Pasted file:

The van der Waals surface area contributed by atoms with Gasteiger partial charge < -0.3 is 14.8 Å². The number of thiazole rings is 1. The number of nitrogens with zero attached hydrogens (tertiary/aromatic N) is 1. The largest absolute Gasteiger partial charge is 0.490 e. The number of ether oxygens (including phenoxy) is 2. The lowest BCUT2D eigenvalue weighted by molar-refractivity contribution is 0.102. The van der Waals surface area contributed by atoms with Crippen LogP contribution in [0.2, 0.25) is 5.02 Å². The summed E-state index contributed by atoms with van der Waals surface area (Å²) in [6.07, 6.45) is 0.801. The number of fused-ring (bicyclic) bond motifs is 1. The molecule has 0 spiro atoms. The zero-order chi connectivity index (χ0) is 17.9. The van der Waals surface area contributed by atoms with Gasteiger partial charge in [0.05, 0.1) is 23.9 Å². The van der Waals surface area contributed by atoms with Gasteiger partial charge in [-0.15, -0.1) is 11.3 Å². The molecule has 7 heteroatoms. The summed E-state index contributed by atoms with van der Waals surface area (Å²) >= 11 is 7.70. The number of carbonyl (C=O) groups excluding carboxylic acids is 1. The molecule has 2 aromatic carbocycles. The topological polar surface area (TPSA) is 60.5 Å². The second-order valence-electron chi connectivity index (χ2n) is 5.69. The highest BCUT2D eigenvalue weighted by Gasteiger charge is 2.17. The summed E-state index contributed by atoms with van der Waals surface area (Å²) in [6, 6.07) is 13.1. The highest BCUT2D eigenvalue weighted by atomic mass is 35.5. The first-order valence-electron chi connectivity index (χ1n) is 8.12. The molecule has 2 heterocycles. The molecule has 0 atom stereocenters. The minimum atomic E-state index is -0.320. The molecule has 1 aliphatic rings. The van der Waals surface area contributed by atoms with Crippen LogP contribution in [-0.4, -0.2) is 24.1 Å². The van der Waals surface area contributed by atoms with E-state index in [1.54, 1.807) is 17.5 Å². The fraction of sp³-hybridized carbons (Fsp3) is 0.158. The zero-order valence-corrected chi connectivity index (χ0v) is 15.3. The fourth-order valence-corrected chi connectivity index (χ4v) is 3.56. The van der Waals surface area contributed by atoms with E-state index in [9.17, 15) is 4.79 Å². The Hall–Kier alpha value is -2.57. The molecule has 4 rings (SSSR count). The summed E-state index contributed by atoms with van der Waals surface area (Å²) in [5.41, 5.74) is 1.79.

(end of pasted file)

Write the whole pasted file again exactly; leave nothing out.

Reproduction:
The van der Waals surface area contributed by atoms with Gasteiger partial charge < -0.3 is 14.8 Å². The number of thiazole rings is 1. The number of nitrogens with zero attached hydrogens (tertiary/aromatic N) is 1. The largest absolute Gasteiger partial charge is 0.490 e. The number of ether oxygens (including phenoxy) is 2. The lowest BCUT2D eigenvalue weighted by molar-refractivity contribution is 0.102. The van der Waals surface area contributed by atoms with Crippen LogP contribution in [0.2, 0.25) is 5.02 Å². The summed E-state index contributed by atoms with van der Waals surface area (Å²) in [6.07, 6.45) is 0.801. The number of fused-ring (bicyclic) bond motifs is 1. The molecule has 0 spiro atoms. The zero-order chi connectivity index (χ0) is 17.9. The van der Waals surface area contributed by atoms with Gasteiger partial charge in [0.05, 0.1) is 23.9 Å². The van der Waals surface area contributed by atoms with Gasteiger partial charge in [-0.15, -0.1) is 11.3 Å². The molecule has 7 heteroatoms. The summed E-state index contributed by atoms with van der Waals surface area (Å²) >= 11 is 7.70. The number of carbonyl (C=O) groups excluding carboxylic acids is 1. The molecule has 2 aromatic carbocycles. The topological polar surface area (TPSA) is 60.5 Å². The second-order valence-electron chi connectivity index (χ2n) is 5.69. The highest BCUT2D eigenvalue weighted by Gasteiger charge is 2.17. The summed E-state index contributed by atoms with van der Waals surface area (Å²) in [6, 6.07) is 13.1. The highest BCUT2D eigenvalue weighted by atomic mass is 35.5. The first-order valence-electron chi connectivity index (χ1n) is 8.12. The molecule has 2 heterocycles. The molecule has 0 atom stereocenters. The minimum atomic E-state index is -0.320. The molecule has 1 aliphatic rings. The van der Waals surface area contributed by atoms with Crippen LogP contribution in [-0.4, -0.2) is 24.1 Å². The van der Waals surface area contributed by atoms with E-state index in [1.54, 1.807) is 17.5 Å². The fraction of sp³-hybridized carbons (Fsp3) is 0.158. The zero-order valence-corrected chi connectivity index (χ0v) is 15.3. The fourth-order valence-corrected chi connectivity index (χ4v) is 3.56. The van der Waals surface area contributed by atoms with E-state index in [9.17, 15) is 4.79 Å². The Hall–Kier alpha value is -2.57. The molecule has 4 rings (SSSR count). The summed E-state index contributed by atoms with van der Waals surface area (Å²) in [5.41, 5.74) is 1.79.